Originally published by The Sunday Times
Flora Bagenal Nairobi
24 July 2011
AS BRITAIN prepares to send £38m ($43m) in emergency aid to Ethiopia to fight famine, the Addis Ababa government is selling millions of acres of prime farmland to foreign investors, including British and American hedge funds.
More than 7m acres is to be put up for sale, in addition to nearly 7m acres already sold. The land, which includes arable land, pasture, forests and wetland, goes for as little as $1 (£0.69) an acre on a 100-year lease. Much of it will be irrigated by a network of canals fed by Gibe III, a controversial dam still under construction on the Omo River.
Foreign acquisition is forcing local communities, many of them semi-nomadic, off their traditional lands and depriving them of access to water sources.
Chinese, Indian and Saudi Arabian agribusinesses have all bought land in Africa to protect against future food shortages at home. According to a report by the Oakland Institute, a California-based environmental think tank, British and American hedge funds are behind many of the biggest land purchases.
The report claims many of the deals are unregulated and opaque, and lead to the rights of local farmers and peasants being violated. "Many of the deals will provide few jobs and force many thousands of people off the land," said Anuradha Mittal, Oakland's director.
Human rights groups say the land sales will do nothing to address Ethiopia's long-term food crisis. "No one should believe that these investors are there to feed starving Africans. These deals lead only to dollars in the pockets of corrupt leaders and foreign investors," said Obang Metho, an Ethiopian rights campaigner in America.
Meles Zenawi, Ethiopia's prime minister, has defended overseas investment as the best way to pull the country out of poverty. "Anything from wheat and other cereals up to tea, coffee, palm oil and rubber can grow in the country and they [investors] will be very much welcomed," he said.
Farmers claim investors' interests and rights are being prioritised at the expense of their communities.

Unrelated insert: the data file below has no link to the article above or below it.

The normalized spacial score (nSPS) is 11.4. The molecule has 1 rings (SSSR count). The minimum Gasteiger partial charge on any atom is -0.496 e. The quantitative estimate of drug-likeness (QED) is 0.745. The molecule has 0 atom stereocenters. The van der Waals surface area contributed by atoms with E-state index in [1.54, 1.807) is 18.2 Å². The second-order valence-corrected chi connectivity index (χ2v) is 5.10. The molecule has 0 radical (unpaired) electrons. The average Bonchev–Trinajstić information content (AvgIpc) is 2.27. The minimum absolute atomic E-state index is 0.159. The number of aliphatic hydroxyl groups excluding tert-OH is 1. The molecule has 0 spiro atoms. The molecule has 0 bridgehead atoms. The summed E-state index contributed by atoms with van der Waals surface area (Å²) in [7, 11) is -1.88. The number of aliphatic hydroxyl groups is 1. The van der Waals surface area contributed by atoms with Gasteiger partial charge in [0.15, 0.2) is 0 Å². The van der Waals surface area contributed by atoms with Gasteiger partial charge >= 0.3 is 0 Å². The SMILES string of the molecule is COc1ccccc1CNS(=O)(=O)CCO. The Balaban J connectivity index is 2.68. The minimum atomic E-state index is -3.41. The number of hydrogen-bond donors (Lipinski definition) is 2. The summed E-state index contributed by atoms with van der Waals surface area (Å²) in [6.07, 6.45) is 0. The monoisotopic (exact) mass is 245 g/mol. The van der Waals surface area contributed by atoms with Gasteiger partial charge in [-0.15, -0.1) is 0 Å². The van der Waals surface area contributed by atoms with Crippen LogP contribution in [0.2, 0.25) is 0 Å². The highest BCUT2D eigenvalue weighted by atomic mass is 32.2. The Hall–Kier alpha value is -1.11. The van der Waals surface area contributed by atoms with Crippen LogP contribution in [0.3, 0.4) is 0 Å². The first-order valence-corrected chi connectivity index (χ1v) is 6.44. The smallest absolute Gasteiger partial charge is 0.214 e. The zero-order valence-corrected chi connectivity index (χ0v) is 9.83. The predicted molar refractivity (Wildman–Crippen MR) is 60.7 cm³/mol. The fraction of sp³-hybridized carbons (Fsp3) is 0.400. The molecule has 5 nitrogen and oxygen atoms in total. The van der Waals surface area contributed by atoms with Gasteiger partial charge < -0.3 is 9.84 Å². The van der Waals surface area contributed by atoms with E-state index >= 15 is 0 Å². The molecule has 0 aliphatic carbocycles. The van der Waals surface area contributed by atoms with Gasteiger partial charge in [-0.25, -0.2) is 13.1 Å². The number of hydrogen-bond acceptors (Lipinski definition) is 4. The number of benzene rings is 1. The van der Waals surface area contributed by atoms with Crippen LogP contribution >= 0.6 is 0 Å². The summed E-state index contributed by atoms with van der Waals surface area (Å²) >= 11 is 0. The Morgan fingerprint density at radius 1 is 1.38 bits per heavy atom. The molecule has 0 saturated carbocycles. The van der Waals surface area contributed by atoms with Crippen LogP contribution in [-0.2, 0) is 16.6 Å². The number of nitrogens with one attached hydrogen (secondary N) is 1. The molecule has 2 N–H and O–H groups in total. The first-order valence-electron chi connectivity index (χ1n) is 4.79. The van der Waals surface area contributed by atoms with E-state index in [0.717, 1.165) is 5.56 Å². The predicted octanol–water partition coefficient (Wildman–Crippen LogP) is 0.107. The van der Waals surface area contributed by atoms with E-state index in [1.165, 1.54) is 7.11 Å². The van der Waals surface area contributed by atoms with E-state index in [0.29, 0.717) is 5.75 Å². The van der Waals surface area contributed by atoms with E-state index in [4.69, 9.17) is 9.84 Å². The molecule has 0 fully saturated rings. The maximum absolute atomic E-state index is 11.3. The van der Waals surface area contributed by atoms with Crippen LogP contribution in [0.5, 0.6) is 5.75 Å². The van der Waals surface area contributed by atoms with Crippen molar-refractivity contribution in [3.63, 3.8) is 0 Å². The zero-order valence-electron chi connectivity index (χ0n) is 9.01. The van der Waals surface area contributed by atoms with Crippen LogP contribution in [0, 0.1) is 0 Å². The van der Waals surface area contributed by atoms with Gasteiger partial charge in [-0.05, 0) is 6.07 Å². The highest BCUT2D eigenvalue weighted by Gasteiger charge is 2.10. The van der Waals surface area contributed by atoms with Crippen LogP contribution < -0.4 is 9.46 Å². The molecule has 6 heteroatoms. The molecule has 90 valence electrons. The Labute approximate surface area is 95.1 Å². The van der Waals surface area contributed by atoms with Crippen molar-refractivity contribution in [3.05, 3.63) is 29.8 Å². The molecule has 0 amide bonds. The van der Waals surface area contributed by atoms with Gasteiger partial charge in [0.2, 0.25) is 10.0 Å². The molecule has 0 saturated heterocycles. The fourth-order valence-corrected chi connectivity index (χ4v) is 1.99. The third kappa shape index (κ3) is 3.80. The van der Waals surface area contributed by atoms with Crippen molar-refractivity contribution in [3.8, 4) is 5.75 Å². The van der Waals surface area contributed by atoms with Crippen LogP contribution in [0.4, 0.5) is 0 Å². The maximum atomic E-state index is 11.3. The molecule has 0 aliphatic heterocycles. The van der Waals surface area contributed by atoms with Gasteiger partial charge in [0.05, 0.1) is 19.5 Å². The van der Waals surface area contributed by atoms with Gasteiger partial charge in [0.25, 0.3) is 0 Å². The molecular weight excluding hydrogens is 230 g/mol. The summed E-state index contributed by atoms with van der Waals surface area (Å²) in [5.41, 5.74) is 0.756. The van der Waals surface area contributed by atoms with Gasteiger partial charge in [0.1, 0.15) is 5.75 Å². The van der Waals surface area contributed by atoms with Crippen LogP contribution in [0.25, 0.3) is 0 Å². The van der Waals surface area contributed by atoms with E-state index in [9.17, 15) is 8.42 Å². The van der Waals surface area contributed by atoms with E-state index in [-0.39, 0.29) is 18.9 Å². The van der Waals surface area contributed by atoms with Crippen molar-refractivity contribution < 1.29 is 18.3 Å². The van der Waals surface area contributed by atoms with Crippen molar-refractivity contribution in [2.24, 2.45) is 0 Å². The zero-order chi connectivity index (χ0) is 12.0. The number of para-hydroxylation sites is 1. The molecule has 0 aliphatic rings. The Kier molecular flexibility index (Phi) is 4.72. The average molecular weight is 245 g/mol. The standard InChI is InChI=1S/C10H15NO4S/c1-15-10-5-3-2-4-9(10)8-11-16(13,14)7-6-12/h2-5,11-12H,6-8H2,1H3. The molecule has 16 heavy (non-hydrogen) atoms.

Farming minister Abera Deressa said recently that Ethiopia did not need to be agriculturally self-sufficient because it would "become a middle-income country in the next decade and just buy food from the world market". As many as 3.2m Ethiopians rely on foreign aid, making it the world's largest recipient.
Land sales in the Omo River area have been shrouded in secrecy and locals say they have been threatened with arrest if caught speaking to foreigners about the dam project or the resettlement of local farmers.
"Anyone opposing government development projects will be crushed like a person standing in front of a bulldozer," said a police chief.
Aid workers allege that units from Ethiopian special forces have been arresting young men in areas where the land is being cleared for foreign investors.
In Hana, a small settlement in the southeast, a foreign development worker said scores of locals had been badly beaten by Ethiopian special forces, with at least one left in a coma. "The trials of these people were very quick, often on doubtful charges, and the sentences seemed more severe than usual. They are being told if anyone expresses negative opinions about the plantations they will be arrested," he said.
Felix Horne, a consultant for Human Rights Watch, has seen widespread malnutrition in the Gambella region in western Ethiopia, where farmers have been moved off land and left with nowhere to grow their own food.
"I have never seen people so malnourished in this region. The situation is very bad now and everyone fears it will get worse," he said.
Horne says those who have resisted being moved into government villages have been beaten, arrested and in some cases raped. He was also told by locals that the government had been withholding food aid from relocated families.